Where everything dissolves
The scent of your clothes
The blossoming sprouts of my dreams
A deferred vision, this is
In a little while,
A star will emerge on the horizon
To gaze at you meaningfully…!
Your heart shall then reminisce
The echo of a memory
The tale of a separation,
Of an unfinished moment
Of un-blossomed dreams, things unsaid
We ought to have met
In times, considerate
In pursuit of attainable dreams
On a different sky
On a different earth
We ought to have met
The initial voice of a love struck, yearning Shakir turned serious and questioning before her death. This evolution came about in 1980s when she had to deal with the confines of the Pakistani establishment as a Customs officer. In a later poem, Advice from a senior executive, she opens her heart:
The senior executive in my office
Called me rather unusually to his office one day
And after asking after a file or two
Frowning uneasily he mentioned my un’civil’ pastimes
Shedding light upon the standing of the poetess in a society
The gist of what he said
Was that a poet has the same role in a nation
As an appendix in our bodies
Absolutely Useless, But able at times to cause great pain
So there is only one way of getting rid of it - Surgery!
A faint smile played upon his lips, as he imagined he had rid himself
Of the appendix of my personality
(translated by Rehan Qayoom)
Her poem ‘Working Woman’ also talks of the blurred boundaries and the inevitable double burden...Parveen was daring enough to choose a career of her own and bagged a distinguished position in the competitive entry examination for recruitment in the civil services...Long before single motherhood hit the Pakistani urban landscape, Shakir had become a successful, widely known single mother of her son Murad to whom she addressed a poem ‘Apnay betay kay liye ek nazm ’:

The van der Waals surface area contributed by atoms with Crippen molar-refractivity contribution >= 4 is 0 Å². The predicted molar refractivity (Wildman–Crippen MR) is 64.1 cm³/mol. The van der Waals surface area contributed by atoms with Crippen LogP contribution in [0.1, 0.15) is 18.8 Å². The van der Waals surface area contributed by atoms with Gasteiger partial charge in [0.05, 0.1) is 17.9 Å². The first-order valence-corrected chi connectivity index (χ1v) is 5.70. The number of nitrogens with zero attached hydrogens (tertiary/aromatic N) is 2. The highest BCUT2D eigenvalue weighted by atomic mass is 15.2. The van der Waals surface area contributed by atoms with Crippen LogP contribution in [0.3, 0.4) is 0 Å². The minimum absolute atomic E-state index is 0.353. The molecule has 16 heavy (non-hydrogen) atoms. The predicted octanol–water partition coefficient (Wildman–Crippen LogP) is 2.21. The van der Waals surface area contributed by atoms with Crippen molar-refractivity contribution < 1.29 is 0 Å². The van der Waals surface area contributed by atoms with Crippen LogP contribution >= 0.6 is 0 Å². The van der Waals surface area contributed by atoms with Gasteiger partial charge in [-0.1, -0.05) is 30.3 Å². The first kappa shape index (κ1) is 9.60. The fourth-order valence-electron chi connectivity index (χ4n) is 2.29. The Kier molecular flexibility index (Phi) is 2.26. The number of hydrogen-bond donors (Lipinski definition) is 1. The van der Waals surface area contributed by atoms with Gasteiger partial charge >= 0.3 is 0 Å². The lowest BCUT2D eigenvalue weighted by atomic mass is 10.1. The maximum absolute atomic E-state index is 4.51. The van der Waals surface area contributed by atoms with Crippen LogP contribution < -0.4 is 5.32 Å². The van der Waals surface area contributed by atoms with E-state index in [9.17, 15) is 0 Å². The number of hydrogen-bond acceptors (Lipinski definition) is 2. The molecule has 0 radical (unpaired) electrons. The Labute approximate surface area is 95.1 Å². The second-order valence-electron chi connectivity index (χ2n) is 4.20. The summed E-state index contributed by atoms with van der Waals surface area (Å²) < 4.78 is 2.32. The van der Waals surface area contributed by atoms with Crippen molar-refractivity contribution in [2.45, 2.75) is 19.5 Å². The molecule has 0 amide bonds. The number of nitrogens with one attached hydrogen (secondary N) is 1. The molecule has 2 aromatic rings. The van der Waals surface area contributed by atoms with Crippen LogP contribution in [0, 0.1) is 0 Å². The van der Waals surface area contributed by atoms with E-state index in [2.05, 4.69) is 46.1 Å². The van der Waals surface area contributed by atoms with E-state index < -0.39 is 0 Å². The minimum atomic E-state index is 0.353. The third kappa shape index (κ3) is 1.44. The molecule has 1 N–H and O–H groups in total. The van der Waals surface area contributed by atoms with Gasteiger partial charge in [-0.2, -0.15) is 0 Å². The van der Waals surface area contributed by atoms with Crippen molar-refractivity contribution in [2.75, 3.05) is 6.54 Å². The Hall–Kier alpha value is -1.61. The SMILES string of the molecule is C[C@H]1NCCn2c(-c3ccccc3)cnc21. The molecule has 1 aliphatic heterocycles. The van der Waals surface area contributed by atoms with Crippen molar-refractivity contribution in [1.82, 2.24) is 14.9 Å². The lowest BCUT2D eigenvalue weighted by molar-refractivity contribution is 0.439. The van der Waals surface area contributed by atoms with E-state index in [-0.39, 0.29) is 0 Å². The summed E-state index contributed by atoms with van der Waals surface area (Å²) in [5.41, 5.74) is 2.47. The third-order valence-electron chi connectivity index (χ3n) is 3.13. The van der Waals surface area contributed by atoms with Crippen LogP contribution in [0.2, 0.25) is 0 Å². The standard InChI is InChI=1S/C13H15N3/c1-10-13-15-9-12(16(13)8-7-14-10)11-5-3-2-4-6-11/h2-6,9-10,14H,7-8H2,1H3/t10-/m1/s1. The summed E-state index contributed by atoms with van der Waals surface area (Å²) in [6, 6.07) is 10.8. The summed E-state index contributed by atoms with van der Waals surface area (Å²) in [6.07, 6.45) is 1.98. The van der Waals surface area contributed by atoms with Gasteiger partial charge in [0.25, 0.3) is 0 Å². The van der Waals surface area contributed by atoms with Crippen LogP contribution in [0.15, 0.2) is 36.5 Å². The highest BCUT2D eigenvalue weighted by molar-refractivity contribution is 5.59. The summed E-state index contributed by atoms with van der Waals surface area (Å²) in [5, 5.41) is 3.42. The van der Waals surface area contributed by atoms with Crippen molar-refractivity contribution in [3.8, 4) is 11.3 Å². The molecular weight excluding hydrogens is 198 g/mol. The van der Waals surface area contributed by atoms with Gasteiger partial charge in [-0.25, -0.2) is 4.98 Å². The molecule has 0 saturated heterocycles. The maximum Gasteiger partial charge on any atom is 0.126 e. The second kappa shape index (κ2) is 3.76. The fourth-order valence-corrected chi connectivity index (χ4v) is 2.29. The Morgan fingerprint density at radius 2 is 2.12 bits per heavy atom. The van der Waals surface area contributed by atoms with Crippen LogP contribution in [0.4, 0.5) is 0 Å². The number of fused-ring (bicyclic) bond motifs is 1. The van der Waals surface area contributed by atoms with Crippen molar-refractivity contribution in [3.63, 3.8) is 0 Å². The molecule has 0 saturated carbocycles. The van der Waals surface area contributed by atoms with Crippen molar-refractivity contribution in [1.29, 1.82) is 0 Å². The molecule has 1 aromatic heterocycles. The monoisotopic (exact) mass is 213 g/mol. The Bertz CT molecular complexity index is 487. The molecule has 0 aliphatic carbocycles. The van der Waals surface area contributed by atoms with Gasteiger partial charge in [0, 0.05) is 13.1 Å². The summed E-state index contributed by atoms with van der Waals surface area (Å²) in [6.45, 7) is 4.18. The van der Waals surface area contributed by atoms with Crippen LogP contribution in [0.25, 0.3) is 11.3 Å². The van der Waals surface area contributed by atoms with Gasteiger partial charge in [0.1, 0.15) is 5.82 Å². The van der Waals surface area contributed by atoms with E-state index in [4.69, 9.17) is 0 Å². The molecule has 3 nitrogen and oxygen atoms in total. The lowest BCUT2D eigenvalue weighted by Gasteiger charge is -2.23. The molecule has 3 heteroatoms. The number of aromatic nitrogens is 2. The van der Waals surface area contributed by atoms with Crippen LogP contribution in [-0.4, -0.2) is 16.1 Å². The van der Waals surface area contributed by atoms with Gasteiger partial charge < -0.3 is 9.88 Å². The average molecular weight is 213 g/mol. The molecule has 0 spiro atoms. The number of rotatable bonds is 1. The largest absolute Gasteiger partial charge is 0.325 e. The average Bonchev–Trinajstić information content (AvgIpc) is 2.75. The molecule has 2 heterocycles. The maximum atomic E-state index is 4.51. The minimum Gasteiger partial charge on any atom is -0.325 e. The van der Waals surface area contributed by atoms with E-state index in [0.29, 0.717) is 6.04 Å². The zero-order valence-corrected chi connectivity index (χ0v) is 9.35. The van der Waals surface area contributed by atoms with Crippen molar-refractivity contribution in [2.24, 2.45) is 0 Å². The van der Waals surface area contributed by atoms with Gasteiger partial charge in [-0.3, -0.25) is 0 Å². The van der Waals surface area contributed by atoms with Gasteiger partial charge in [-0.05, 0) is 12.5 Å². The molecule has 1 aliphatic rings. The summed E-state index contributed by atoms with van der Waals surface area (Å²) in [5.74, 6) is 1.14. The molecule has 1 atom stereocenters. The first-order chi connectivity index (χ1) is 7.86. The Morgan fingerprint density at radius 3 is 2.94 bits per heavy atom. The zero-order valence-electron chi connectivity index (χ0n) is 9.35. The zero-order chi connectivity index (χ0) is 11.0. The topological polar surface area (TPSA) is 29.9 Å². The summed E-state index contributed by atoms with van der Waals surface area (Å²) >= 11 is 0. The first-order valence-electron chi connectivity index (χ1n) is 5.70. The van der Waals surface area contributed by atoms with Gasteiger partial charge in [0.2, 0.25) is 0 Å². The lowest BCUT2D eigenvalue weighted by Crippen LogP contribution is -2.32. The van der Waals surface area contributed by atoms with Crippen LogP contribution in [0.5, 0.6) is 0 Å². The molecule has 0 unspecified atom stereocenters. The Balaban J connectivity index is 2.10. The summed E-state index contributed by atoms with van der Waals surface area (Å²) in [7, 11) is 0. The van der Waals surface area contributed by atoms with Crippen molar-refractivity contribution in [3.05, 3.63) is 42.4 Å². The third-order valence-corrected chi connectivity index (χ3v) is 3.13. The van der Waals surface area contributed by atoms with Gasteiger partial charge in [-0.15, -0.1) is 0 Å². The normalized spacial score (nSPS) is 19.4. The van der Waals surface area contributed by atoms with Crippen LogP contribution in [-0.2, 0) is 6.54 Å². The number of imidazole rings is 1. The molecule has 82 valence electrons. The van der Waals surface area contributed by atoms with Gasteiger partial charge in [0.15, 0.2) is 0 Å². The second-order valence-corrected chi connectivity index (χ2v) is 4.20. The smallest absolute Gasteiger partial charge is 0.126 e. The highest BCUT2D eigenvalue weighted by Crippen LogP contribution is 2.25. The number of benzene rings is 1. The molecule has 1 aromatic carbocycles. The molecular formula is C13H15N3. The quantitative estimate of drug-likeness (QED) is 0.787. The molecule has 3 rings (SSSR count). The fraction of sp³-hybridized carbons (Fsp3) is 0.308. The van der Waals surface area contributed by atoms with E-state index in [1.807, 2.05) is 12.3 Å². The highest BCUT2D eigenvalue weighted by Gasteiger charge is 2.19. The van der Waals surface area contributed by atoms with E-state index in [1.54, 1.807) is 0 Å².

The world expected love from me
As if I had to pay a debt
The coins of my truthfulness
Were trampled in a manner
That if I had not held myself together
We would have been shelter-less
And devoid of social clothing
I have lived in my house
And paid jiziya all my life
(translated by author)
Murad must be a confident young man now. I hope he has pondered over this poem “It Has Been Said” translated by CM Naim. I will quote a few moving lines.
... then Zaid cursed Bakar, ‘Your mother
is more well known than your father!’ ”
this curse is your fate too.
In a fathers’ world you too, one day,
must pay a heavy price
for being known by your mother,
though your eyes’ color, your brow’s
and all the curves your lips create
come from the man
who shared with me in your birth,
yet alone gives you significance
in the eyes of the law-givers.
But the tree that nurtured you three
must claim one season as its own,
to comb the stars, turn thoughts into
make poems leapfrog your ancestors’ walls …
(Above excerpt is from blogger Raza Rumi dot com for this deep and lovely blogpost: "Coins of My Truthfulness" here Raza Rumi is a development professional and a writer)
Finally, credit for this collage also goes to Mr. Khurram Ali Shafique (an historian and scholar of Allama Iqbal as well as works based on Rumi) who first brought this poetess, Ms. Shakir, to the attention of the bloggers on The Republic of Rumi - republic of rumi dot blogspot dot com - and readers of this site - so - I hope to find this original post soon.
Posted by CN at 1:05 PM